Parks and tourism boss provides update on War Memorial Stadium feasibility study

by Paul Gatling (pgatling@nwabj.com) 1,042 views 

War Memorial Stadium in Little Rock

Arkansas Department of Parks & Tourism (ADTP) director Kane Webb said whether the Arkansas Razorbacks continue to play football games at War Memorial Stadium, the 69-year old venue’s future will remain sustainable.

“We were charged with trying to find more uses for it, with or without a Razorback future,” Webb said. “We hope there is a Razorback future there, but if not, we still have a great facility in a great location. It’s in midtown Little Rock. It’s in the middle of a park. Thousands of people go by it every day. It is an asset.”

In an interview with Northwest Arkansas Business Journal editor Paul Gatling, Webb provided an update on the ADTP’s work with Texas-based consulting firm Conventions, Sports & Leisure International (CSL), which is assisting the department in a feasibility study to determine more and better uses of the stadium.

The state’s contract with CSL runs through April 2018. The War Memorial Stadium Commission, the venue’s governing body, was placed under the purview of the parks and tourism department earlier this year by Gov. Asa Hutchinson, partly to explore ways to help maintain the 69-year-old stadium’s viability. Webb said CSL has extensive experience providing focused research in convention, sport, entertainment and tourism industries.

“They’ve done this all over the world,” he said. “They’ve done the Cotton Bowl. They’ve done work on Reynolds Razorback Stadium [in Fayetteville]. They came up and met with us for the first time recently, to kind of get that [study] going, take a look at the facility, talk to the stakeholders, and see what options there are for uses of the stadium, beyond football. That includes concerts, other events, craft festivals, whatever it may be. Something that can be an attraction almost all the time instead of just for a football game.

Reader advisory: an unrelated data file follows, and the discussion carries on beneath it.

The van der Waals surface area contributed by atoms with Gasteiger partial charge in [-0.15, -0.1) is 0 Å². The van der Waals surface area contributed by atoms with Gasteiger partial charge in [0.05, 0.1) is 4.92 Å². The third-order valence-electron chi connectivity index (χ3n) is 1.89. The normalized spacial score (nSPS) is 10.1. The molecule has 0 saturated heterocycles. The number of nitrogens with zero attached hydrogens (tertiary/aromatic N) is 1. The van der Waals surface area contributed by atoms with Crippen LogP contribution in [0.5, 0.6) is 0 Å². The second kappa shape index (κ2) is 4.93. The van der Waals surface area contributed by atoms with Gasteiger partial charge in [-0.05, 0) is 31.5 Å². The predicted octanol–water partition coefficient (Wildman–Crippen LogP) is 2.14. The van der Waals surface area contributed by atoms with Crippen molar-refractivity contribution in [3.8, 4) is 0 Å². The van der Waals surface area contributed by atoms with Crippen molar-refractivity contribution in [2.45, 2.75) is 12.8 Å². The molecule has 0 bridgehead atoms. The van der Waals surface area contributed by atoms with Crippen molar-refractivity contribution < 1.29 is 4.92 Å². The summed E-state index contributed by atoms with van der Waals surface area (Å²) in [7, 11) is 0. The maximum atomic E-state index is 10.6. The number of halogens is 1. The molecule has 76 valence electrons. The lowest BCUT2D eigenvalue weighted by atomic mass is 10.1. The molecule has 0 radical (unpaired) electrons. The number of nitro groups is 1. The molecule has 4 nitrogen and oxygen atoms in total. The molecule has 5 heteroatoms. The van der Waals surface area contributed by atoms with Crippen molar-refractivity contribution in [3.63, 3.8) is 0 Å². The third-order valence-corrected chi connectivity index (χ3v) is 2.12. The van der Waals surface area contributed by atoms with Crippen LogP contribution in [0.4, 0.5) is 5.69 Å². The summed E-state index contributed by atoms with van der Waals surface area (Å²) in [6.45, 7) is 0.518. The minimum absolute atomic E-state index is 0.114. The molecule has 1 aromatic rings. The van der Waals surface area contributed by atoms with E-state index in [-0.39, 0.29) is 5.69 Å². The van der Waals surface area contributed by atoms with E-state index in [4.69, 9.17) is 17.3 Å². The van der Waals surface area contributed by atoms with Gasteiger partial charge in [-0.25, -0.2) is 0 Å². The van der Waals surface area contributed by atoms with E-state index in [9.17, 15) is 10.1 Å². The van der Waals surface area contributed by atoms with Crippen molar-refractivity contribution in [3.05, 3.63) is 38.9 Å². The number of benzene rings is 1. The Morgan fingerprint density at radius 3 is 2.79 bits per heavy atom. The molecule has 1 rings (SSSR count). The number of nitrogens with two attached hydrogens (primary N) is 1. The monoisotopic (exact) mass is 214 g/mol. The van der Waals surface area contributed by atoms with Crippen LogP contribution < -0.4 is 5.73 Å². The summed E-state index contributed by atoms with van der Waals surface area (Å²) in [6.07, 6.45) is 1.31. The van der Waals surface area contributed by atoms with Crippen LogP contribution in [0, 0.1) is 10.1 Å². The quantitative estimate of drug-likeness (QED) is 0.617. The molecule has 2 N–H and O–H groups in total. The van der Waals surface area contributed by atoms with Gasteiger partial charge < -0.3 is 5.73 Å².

“That study will be done in about four or five months, and we’ll have the results of that, and we’ll let the data drive our decisions with it”.

War Memorial Stadium annually hosts high school state championship football games sponsored by the Arkansas Activities Association. But from a larger perspective, the venue is associated for its long-standing relationship with the Razorbacks. That relationship, though, is uncertain. The UA is under contract to play one game at War Memorial this season and one game in the 2018 season. Nothing has been determined after that.

War Memorial has also been in the news recently as a potential home field for the University of Arkansas at Little Rock. The school does not have a football program, but it’s conducting a feasibility study on whether to add one. Webb, who is a Little Rock native, said there has always been community interest in whether UALR could support a football program. The feasibility study will determine if there is interest and if the financial support is there.

“I’ve heard anywhere from $20 to $25 million just to get it off the ground, and another $10 to $12 million to sustain it year-to-year,” he said. “And whether [UALR] can add the women’s sports necessary to meet Title IX requirements; everything that goes into whether or not a university should start a program. It may come back that, no, we would advise against.”

Webb lauded the efforts of UALR Chancellor Andrew Rogerson and athletics director Chasse Conque for letting data drive their decisions.

“Let’s look at the numbers first,” he said. “Let’s see if the community, the city and the school can support this, and then decide whether to move forward. One of the reasons to do this is less than three miles away, you’ve got a stadium. You’ve got War Memorial Stadium, 53,000 seats, and it’s in good shape. It’d be a perfect match. The fact that you don’t have to build a facility like that is a nice first step in itself.”

Watch Webb’s full interview below, including his thoughts on the sale of the Arlington Hotel in Hot Springs, Little Rock’s recent rash of gun violence as a statewide tourism issue and the growth of the mountain biking and motorcycle niche of the state’s tourism economy.

 

 

 

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